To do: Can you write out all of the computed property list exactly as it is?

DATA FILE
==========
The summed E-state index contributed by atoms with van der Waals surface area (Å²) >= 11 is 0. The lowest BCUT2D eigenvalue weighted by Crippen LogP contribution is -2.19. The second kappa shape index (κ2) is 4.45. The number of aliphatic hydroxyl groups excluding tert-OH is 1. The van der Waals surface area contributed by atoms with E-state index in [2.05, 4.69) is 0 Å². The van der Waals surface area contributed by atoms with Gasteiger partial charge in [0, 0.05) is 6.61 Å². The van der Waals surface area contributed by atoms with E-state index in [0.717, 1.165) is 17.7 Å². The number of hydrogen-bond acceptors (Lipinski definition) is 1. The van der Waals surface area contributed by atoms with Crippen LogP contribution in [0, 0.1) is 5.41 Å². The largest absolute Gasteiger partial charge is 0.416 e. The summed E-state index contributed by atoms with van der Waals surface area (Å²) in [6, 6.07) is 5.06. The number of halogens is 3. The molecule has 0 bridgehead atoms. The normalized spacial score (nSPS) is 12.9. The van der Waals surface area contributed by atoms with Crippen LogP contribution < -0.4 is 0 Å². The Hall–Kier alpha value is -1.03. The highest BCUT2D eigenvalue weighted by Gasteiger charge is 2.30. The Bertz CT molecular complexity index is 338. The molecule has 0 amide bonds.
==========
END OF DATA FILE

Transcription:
The summed E-state index contributed by atoms with van der Waals surface area (Å²) >= 11 is 0. The lowest BCUT2D eigenvalue weighted by Crippen LogP contribution is -2.19. The second kappa shape index (κ2) is 4.45. The number of aliphatic hydroxyl groups excluding tert-OH is 1. The van der Waals surface area contributed by atoms with E-state index in [2.05, 4.69) is 0 Å². The van der Waals surface area contributed by atoms with Gasteiger partial charge in [0, 0.05) is 6.61 Å². The van der Waals surface area contributed by atoms with E-state index in [0.717, 1.165) is 17.7 Å². The number of hydrogen-bond acceptors (Lipinski definition) is 1. The van der Waals surface area contributed by atoms with Crippen LogP contribution in [0, 0.1) is 5.41 Å². The largest absolute Gasteiger partial charge is 0.416 e. The summed E-state index contributed by atoms with van der Waals surface area (Å²) in [6, 6.07) is 5.06. The number of halogens is 3. The molecule has 0 bridgehead atoms. The normalized spacial score (nSPS) is 12.9. The van der Waals surface area contributed by atoms with Crippen LogP contribution < -0.4 is 0 Å². The Hall–Kier alpha value is -1.03. The highest BCUT2D eigenvalue weighted by Gasteiger charge is 2.30. The Bertz CT molecular complexity index is 338. The molecule has 0 amide bonds.